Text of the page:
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Abstract


Devonian of the World: Proceedings of the 2nd International Symposium on the Devonian System — Memoir 14, Volume I: Regional Syntheses, 1988
Pages 719-728
South America and Southern Africa

Devonian System in Bolivia, Peru and Northern Chile

P. E. Isaacson, P. E. Sablock

Abstract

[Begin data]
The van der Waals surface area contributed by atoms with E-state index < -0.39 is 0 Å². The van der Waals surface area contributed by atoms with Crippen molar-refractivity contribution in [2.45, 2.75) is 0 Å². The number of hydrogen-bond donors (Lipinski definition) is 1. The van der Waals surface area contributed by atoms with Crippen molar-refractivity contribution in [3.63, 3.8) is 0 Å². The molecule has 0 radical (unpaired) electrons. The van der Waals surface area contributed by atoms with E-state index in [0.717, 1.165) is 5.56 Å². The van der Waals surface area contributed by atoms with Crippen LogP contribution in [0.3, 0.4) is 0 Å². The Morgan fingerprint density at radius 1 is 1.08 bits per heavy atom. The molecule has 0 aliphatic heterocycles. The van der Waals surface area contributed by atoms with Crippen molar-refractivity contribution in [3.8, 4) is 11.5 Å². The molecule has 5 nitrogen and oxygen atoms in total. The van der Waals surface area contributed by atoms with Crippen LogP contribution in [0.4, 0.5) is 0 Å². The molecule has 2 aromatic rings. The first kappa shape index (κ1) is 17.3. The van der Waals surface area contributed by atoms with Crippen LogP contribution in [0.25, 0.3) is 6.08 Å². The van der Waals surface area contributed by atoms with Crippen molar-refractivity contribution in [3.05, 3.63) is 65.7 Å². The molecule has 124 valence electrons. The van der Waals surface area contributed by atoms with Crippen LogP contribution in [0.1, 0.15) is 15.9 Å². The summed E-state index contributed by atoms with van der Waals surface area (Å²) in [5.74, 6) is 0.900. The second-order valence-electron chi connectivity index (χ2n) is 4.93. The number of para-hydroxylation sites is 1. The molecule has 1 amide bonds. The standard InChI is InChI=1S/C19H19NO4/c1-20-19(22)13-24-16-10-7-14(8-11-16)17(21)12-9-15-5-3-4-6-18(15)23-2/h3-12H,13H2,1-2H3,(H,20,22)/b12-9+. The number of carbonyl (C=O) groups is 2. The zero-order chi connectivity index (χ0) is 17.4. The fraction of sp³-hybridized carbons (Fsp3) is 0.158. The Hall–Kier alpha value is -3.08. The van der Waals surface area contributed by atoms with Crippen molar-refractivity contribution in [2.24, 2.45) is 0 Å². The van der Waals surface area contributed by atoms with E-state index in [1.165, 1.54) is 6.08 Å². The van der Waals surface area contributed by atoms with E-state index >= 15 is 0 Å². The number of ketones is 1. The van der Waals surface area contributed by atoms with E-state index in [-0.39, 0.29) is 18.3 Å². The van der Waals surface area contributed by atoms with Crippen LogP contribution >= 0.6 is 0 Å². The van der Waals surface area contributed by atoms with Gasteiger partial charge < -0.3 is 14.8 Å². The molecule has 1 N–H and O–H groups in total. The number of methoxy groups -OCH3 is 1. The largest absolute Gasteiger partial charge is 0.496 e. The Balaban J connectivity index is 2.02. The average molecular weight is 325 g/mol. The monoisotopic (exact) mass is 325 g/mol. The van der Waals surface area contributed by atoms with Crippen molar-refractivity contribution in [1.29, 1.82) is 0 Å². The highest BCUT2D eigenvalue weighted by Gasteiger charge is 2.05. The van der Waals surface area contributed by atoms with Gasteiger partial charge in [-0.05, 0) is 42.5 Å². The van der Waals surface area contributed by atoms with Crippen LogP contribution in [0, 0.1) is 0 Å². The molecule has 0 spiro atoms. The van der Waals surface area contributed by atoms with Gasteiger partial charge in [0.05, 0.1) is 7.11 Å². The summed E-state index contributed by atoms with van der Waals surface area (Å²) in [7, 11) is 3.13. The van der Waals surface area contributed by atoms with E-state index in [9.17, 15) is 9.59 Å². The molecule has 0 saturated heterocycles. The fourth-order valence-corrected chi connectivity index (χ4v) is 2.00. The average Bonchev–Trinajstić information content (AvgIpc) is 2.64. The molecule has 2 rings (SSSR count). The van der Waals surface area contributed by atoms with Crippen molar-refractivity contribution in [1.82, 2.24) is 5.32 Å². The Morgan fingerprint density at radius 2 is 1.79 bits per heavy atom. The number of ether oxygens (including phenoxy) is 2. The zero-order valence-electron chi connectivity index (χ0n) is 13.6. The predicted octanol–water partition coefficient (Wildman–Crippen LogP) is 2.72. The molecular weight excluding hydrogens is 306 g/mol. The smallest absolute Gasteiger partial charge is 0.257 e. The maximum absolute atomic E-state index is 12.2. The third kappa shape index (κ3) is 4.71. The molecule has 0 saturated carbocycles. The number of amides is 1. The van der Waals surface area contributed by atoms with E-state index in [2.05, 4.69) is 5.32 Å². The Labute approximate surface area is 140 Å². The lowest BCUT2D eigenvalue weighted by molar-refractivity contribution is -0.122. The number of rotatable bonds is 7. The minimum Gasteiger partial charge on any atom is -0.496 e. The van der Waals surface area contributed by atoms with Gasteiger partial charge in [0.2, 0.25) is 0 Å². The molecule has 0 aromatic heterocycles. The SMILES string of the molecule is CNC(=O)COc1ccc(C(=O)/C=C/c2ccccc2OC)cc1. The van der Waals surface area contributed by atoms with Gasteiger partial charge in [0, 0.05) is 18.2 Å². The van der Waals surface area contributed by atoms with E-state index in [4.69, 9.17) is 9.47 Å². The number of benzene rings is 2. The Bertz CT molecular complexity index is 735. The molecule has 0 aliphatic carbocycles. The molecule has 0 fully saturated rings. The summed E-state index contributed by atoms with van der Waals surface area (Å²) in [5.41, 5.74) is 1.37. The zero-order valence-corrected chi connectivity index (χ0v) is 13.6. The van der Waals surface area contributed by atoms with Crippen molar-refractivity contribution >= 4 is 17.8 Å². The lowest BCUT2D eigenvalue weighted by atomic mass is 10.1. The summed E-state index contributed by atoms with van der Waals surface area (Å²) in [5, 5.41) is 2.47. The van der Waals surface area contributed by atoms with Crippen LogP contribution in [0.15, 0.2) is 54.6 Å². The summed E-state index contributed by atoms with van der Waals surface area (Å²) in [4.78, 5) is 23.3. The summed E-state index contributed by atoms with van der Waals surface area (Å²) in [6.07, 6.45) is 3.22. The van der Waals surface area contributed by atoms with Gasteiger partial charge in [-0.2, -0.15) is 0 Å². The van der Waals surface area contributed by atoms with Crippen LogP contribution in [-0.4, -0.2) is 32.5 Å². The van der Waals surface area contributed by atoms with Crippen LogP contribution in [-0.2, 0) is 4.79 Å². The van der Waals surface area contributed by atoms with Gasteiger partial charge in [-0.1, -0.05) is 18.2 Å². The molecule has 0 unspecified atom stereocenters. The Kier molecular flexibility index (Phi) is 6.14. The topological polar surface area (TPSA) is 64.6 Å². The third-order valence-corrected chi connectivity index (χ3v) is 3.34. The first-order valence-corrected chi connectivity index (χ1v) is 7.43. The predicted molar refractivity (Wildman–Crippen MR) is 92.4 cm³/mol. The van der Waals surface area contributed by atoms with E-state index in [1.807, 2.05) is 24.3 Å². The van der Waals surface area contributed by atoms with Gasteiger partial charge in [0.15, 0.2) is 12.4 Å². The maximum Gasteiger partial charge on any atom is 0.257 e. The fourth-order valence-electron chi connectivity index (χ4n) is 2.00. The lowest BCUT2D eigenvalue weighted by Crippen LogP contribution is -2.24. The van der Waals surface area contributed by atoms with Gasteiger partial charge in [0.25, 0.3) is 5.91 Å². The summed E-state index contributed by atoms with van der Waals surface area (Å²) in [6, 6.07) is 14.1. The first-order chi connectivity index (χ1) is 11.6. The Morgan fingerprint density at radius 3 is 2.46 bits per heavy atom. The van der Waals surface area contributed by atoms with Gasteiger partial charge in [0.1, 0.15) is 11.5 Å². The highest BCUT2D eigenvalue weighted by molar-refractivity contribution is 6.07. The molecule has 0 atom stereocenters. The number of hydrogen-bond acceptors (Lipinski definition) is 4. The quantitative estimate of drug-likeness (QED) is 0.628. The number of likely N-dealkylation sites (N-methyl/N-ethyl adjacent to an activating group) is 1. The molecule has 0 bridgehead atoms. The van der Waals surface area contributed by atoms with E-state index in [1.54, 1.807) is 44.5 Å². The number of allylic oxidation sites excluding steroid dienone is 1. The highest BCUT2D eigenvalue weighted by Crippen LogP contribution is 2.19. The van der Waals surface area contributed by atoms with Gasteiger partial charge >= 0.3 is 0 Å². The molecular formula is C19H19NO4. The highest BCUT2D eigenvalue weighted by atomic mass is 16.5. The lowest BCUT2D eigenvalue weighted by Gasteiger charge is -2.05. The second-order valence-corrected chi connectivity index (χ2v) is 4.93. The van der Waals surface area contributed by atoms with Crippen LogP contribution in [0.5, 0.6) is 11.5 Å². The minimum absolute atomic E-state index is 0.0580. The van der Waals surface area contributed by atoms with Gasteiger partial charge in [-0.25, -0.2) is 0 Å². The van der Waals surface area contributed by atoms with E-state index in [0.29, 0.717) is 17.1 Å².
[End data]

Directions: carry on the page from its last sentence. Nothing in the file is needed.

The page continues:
Recent studies in the central Andean areas of Bolivia, northern Chile, and southern Peru have organized stratigraphic, paleontologic, and possible depositional settings for these rocks. In Bolivia, correlation is made between the Sierras Subandinas, Cordillera Oriental, and altiplano. In the Cordillera Oriental are the Icla (600 m), Humampampampa (1000 m, with seven members), and Cha-kjeri (500 m) Formations, in ascending order. For the altiplano there are the Belen (2000 m, lowest), Sicasica (700 m, with two distinctive members), and Collpacuchu (600 m, highest) formations. Still not clearly understood is the eastern Bolivian Devonian stratigraphy, which consists of the Los Monos (1000 m +) and Iquiri (800 m) formations. The bulk of the Devonian sequence, fine to coarse sandstones, siltstones, and shales was deposited during early Emsian through late Eifelian time, with the possibility of younger beds being present in the northwest and subandean regions. Stratigraphy in adjacent Cabanillas, Peru, shows a development similar to Bolivia’s altiplano sections. All the above sequences record Malvinokaffric Realm brachiopods, which have been re-described in the last decade. In southwest Peru are two sequences, at Aplao (approximately 1500 m) and Cocachacra (200 m), that diverge significantly from the Cabanillas section. No diagnostic faunas have been recovered at Aplao. In lutites at the Cocachacra section are Eastern Americas Realm brachiopods, whose affinities appear similar to faunas from Floresta, Colombia. The most recent information comes from northern Chile, in the Sierra de Almeida, where at least 1000 m of coarse grained sandstones and volcanic cobble bearing conglomerates contain Tropidoleptus carinatus, a brachiopod indicative of the upper part of the Bolivian sequence, that was deposited in an extremely shallow, west facing marine setting. The Precambrian Arequipa Massif and Late Ordovician Puna Terrane formed a western land source for most of the Bolivian intracratonic basinal sequence. The Brazilian Shield formed an eastern margin to this basin. West of the Puna Terrane lay a possible Chilean fore-arc basin, which may have connected to a later “successor” basin that extended into Peru.


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